Don't Shoot The Messenger: HBO's Girls Backlash

The criticisms being directed at Girls are misguided. The much hyped new HBO show created by Lena Dunham, and co-produced by Judd Apatow, focuses on the lives of upper class, twenty-something, white girls living in New York City. That Girls was promoted as representing a generation is the fault of journalists, and HBO, but not Dunham, or the show itself. If the show was intended to speak for an entire generation, its failure to incorporate a minority character, and a minority perspective, would be a major insult. However, the show is about one segment of society. In this way, it's not entirely different than the Jersey Shore.

Furthermore, the first episode of Girls presents one of the most critical portrayals of middle class, college educated, young, white people I have ever seen. What's revelatory about the show, and perhaps inspired some of the hype, is that by focusing on this narrow segment of our culture, Girls shows the hypocrisy shared by many young people.

Girls exposes contradictions of being a middle class, young person, and she's aimed her criticism squarely at herself. Her characters would identify themselves as liberal, open minded, and modern. That the characters of Girls fail to live up to their own inflated egos, is a main point of the show. That Lena Dunham did not include a black girl in her clique is a symptom of the problems she is confessing to.

The criticism of Girls the show focuses on the characters' narrow worldview, the lack of diversity of their friend circle, their sense of entitlement and the pettiness of their problems. Meanwhile, the criticism that the show Girls makes about middle class New Yorkers is that they take their privilege for granted, are entitled, narrow minded, unaware and have pretensions of being special, talented and liberal. The show's creators are attempting to make many of the same points as their critics. (I'd like to address the pettiness of their problems but it's beyond the scope of this article.)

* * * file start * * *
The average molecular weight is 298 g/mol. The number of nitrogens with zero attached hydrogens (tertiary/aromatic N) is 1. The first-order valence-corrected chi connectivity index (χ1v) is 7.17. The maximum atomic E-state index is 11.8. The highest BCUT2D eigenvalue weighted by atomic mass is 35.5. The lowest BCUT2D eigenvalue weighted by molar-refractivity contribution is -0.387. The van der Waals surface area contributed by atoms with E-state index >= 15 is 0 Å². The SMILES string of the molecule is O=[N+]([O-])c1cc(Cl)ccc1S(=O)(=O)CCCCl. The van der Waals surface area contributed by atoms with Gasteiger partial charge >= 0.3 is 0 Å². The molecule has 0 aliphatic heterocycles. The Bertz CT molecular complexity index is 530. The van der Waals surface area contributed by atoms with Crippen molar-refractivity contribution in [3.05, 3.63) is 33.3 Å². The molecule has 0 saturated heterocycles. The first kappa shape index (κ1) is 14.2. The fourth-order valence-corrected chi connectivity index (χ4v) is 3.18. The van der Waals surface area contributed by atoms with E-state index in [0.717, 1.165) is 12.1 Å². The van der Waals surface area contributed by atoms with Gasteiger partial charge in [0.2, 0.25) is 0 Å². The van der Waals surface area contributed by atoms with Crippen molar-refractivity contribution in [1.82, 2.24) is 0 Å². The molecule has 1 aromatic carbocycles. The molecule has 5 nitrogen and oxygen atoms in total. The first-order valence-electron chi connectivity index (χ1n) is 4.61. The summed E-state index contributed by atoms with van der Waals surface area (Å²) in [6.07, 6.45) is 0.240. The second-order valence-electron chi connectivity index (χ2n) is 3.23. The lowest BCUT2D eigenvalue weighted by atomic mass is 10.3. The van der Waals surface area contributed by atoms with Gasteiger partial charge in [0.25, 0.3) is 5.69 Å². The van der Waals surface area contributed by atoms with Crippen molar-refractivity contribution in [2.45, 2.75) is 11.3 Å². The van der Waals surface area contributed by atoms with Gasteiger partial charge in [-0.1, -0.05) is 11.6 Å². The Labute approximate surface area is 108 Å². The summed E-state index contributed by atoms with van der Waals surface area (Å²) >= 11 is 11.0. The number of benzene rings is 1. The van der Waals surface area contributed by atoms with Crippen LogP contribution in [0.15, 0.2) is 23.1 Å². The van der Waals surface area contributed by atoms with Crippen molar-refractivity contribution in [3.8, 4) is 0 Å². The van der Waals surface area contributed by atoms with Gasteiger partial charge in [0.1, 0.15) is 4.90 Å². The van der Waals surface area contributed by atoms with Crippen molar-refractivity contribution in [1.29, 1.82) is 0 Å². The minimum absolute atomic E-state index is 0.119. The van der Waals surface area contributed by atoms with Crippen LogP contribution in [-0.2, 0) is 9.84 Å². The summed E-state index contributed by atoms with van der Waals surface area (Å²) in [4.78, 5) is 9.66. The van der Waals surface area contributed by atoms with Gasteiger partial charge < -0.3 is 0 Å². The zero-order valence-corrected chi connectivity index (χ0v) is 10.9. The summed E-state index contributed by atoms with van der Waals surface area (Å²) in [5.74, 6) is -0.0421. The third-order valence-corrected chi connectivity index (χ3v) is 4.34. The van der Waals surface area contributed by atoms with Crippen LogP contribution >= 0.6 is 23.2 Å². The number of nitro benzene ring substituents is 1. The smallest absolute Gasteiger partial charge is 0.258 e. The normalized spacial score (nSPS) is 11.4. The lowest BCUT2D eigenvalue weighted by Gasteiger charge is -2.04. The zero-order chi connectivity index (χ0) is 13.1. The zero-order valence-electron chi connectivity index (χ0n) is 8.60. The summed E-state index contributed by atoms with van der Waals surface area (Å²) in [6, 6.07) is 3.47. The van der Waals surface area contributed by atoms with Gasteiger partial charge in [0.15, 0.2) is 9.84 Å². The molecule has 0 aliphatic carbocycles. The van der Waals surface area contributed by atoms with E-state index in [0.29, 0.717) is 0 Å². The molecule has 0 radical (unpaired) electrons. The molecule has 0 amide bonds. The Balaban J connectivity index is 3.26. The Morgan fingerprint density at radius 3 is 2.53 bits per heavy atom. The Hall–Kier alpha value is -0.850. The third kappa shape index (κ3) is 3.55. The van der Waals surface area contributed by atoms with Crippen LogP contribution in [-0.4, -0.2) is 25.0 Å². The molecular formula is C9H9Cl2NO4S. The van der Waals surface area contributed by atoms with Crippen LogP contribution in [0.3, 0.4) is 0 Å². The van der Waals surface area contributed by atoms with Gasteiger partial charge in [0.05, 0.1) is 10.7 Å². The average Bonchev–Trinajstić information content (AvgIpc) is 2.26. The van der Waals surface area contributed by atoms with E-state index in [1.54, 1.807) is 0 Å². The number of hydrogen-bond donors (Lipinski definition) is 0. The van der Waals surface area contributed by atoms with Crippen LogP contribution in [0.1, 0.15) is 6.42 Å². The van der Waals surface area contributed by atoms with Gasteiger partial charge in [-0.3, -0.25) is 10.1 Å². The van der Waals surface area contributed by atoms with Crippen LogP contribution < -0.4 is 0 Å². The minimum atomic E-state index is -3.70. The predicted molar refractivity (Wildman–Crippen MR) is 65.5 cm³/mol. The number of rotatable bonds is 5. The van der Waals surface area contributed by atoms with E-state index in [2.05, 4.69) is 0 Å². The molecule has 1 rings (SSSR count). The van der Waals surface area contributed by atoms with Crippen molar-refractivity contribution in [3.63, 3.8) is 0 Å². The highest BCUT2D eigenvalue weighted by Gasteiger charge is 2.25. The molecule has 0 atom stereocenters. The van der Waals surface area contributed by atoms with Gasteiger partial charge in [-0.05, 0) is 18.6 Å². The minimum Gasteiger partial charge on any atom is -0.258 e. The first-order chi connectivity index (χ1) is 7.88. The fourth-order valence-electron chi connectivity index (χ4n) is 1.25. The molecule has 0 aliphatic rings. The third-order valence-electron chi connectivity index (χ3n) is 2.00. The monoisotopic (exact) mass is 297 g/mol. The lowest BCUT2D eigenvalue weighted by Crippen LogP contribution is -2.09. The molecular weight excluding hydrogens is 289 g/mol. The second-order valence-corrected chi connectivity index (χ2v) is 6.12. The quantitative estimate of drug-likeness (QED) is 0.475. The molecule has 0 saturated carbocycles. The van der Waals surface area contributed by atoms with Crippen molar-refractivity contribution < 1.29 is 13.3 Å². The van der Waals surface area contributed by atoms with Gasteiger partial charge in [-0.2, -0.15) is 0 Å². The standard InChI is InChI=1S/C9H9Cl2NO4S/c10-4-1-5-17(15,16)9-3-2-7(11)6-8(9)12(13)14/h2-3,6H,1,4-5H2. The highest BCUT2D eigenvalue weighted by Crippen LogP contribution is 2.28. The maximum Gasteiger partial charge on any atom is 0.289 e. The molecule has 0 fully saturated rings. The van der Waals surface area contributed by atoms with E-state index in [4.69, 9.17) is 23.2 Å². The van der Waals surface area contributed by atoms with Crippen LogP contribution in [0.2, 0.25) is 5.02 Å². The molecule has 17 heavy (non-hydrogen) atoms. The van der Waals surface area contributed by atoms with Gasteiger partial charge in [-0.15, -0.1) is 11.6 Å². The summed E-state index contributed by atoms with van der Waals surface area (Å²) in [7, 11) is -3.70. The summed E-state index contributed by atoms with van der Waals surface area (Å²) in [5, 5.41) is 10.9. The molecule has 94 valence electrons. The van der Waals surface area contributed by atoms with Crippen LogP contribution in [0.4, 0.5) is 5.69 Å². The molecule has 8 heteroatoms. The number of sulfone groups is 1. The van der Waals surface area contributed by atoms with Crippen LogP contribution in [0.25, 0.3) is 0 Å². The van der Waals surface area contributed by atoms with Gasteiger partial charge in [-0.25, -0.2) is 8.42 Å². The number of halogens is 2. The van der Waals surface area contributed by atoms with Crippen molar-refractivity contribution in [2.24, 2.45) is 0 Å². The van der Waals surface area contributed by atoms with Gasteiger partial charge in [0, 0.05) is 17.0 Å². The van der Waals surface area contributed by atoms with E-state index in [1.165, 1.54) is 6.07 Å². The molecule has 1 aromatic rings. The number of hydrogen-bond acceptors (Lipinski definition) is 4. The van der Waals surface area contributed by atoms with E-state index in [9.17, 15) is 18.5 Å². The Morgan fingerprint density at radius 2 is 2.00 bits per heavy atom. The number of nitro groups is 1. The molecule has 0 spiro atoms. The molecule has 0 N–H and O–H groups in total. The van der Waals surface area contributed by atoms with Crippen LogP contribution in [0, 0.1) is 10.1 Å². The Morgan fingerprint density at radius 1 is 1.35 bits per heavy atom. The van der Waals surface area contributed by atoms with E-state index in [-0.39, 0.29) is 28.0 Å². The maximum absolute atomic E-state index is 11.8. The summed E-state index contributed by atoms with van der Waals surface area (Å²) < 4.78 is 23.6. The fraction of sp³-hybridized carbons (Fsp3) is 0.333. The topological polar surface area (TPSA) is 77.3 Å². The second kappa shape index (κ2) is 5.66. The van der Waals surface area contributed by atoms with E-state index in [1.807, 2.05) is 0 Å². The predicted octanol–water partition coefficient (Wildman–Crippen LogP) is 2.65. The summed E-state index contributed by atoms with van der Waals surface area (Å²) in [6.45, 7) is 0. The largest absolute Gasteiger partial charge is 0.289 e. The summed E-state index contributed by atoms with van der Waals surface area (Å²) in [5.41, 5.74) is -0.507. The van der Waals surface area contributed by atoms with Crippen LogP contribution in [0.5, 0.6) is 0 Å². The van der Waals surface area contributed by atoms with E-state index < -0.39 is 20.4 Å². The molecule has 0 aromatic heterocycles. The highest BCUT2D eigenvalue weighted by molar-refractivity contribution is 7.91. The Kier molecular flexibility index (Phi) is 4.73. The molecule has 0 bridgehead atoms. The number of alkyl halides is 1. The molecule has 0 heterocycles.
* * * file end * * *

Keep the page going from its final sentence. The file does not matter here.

Girls is documenting a reality, and people are reacting with outrage about that reality, but they are directing their anger at the documentarian and confessor. People are essentially trying to kill the deliverer of bad news.

South Park gets away with shitting on every ideology, class, race, culture, religion, country and group. It succeeds because the jokes are universally directed. Nobody leaves South Park unscathed. In the first 30 minutes of Girls a similar approach is unfolding.

The men are brutally depicted. The Jewish male friend comes across as an evil Jerry Seinfeld. Hannah's best friend's boyfriend "has a vagina," and Hannah's father might have one as well. Hannah's "boyfriend" is a sadistic douche bag. The girls are all spoiled, and beyond that Jessa's stupid, Shoshanna's a narcissist and Marnie -- perhaps the most reasonable person in the show -- is uptight and self righteous.

Girls takes place under a harsh, florescent light that highlights flaws. The intern who is good at Photoshop and the homeless man are not shown in a worse light than any of the other characters.

One thing is clear: nobody in Girls receives a harsher treatment from Lena than her main character, Hannah, played by herself. As a director, Lena has gone out of her way to show Hannah with more character flaws, and physical flaws, than any female protagonist in memory. She's more spoiled, self centered, entitled, immature, messy and lacking in basic moral principles, than anyone else in the first episode.

The first episode features Hannah being cut off from her parents after two years of post college financial support, being fired from an internship, having humiliating sex with a guy who suggests she gets lazer surgery, interrupting her parents in a hotel to read from her "novel" -- which looks like 15 pages -- begging them for money, being told to leave the hotel and finally stealing a $20 tip her parents left for the hotel maid.

Lena wrote, directed and stars in an indictment of her own spoiled self, and was her own target long before she was the target of this current blast of criticism. If Lena hates any race of people it would seem to be white people. She's roasting herself, she's doing it on HBO, and she's wearing granny panties. The show is a dark comedy that can be hard to watch. People are free to hate the show but some of the backlash has been unfair.

This post has been updated since its original publication.